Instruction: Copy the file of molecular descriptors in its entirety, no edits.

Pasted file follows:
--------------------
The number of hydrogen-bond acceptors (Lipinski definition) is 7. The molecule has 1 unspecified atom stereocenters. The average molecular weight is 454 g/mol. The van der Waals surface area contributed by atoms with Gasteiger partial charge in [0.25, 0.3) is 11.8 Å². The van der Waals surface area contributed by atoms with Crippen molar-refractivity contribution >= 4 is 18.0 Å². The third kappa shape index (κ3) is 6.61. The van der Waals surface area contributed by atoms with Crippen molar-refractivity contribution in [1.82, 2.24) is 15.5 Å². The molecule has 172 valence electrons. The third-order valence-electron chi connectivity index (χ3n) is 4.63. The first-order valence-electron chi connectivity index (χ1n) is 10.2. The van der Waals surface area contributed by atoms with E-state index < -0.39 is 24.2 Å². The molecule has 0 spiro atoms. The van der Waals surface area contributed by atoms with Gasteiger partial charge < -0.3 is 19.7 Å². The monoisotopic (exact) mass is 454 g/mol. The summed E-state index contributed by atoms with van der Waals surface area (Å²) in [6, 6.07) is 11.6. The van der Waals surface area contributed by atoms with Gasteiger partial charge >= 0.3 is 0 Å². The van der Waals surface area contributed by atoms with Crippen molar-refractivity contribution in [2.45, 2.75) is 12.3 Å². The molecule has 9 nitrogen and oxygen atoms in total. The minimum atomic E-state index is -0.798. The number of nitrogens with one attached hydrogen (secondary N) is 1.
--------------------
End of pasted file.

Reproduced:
The number of hydrogen-bond acceptors (Lipinski definition) is 7. The molecule has 1 unspecified atom stereocenters. The average molecular weight is 454 g/mol. The van der Waals surface area contributed by atoms with Gasteiger partial charge in [0.25, 0.3) is 11.8 Å². The van der Waals surface area contributed by atoms with Crippen molar-refractivity contribution >= 4 is 18.0 Å². The third kappa shape index (κ3) is 6.61. The van der Waals surface area contributed by atoms with Crippen molar-refractivity contribution in [1.82, 2.24) is 15.5 Å². The molecule has 172 valence electrons. The third-order valence-electron chi connectivity index (χ3n) is 4.63. The first-order valence-electron chi connectivity index (χ1n) is 10.2. The van der Waals surface area contributed by atoms with E-state index < -0.39 is 24.2 Å². The molecule has 0 spiro atoms. The van der Waals surface area contributed by atoms with Gasteiger partial charge < -0.3 is 19.7 Å². The monoisotopic (exact) mass is 454 g/mol. The summed E-state index contributed by atoms with van der Waals surface area (Å²) in [6, 6.07) is 11.6. The van der Waals surface area contributed by atoms with Gasteiger partial charge >= 0.3 is 0 Å². The van der Waals surface area contributed by atoms with Crippen molar-refractivity contribution in [2.45, 2.75) is 12.3 Å². The molecule has 9 nitrogen and oxygen atoms in total. The minimum atomic E-state index is -0.798. The number of nitrogens with one attached hydrogen (secondary N) is 1.